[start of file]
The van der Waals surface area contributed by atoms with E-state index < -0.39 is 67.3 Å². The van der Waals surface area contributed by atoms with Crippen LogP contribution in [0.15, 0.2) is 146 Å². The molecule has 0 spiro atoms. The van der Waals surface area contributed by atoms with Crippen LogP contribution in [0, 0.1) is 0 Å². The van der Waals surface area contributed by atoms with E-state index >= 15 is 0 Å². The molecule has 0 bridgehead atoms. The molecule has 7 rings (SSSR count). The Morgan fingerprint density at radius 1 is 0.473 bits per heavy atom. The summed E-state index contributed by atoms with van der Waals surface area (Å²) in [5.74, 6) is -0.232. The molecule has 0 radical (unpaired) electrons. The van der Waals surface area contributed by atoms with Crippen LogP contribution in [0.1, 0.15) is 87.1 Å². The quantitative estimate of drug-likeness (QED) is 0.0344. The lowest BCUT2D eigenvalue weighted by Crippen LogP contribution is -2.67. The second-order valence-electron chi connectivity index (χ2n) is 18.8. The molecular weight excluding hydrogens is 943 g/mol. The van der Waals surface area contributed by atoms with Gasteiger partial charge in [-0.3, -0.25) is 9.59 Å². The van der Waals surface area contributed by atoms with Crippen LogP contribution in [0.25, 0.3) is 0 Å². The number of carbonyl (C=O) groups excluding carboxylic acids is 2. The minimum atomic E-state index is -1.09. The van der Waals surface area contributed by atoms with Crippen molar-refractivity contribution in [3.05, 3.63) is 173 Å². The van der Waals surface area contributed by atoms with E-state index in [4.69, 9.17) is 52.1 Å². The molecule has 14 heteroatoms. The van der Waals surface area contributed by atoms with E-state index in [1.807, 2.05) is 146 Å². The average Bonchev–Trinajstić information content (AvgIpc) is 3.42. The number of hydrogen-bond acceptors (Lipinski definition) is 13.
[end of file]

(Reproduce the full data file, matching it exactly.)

The van der Waals surface area contributed by atoms with E-state index < -0.39 is 67.3 Å². The van der Waals surface area contributed by atoms with Crippen LogP contribution in [0.15, 0.2) is 146 Å². The molecule has 0 spiro atoms. The van der Waals surface area contributed by atoms with Crippen LogP contribution in [0, 0.1) is 0 Å². The van der Waals surface area contributed by atoms with E-state index >= 15 is 0 Å². The molecule has 0 bridgehead atoms. The molecule has 7 rings (SSSR count). The Morgan fingerprint density at radius 1 is 0.473 bits per heavy atom. The summed E-state index contributed by atoms with van der Waals surface area (Å²) in [5.74, 6) is -0.232. The molecule has 0 radical (unpaired) electrons. The van der Waals surface area contributed by atoms with Crippen LogP contribution in [0.1, 0.15) is 87.1 Å². The quantitative estimate of drug-likeness (QED) is 0.0344. The lowest BCUT2D eigenvalue weighted by Crippen LogP contribution is -2.67. The second-order valence-electron chi connectivity index (χ2n) is 18.8. The molecular weight excluding hydrogens is 943 g/mol. The van der Waals surface area contributed by atoms with Gasteiger partial charge in [-0.3, -0.25) is 9.59 Å². The van der Waals surface area contributed by atoms with Crippen LogP contribution in [0.25, 0.3) is 0 Å². The number of carbonyl (C=O) groups excluding carboxylic acids is 2. The minimum atomic E-state index is -1.09. The van der Waals surface area contributed by atoms with Crippen molar-refractivity contribution in [3.05, 3.63) is 173 Å². The van der Waals surface area contributed by atoms with E-state index in [4.69, 9.17) is 52.1 Å². The molecule has 14 heteroatoms. The van der Waals surface area contributed by atoms with E-state index in [1.807, 2.05) is 146 Å². The average Bonchev–Trinajstić information content (AvgIpc) is 3.42. The number of hydrogen-bond acceptors (Lipinski definition) is 13.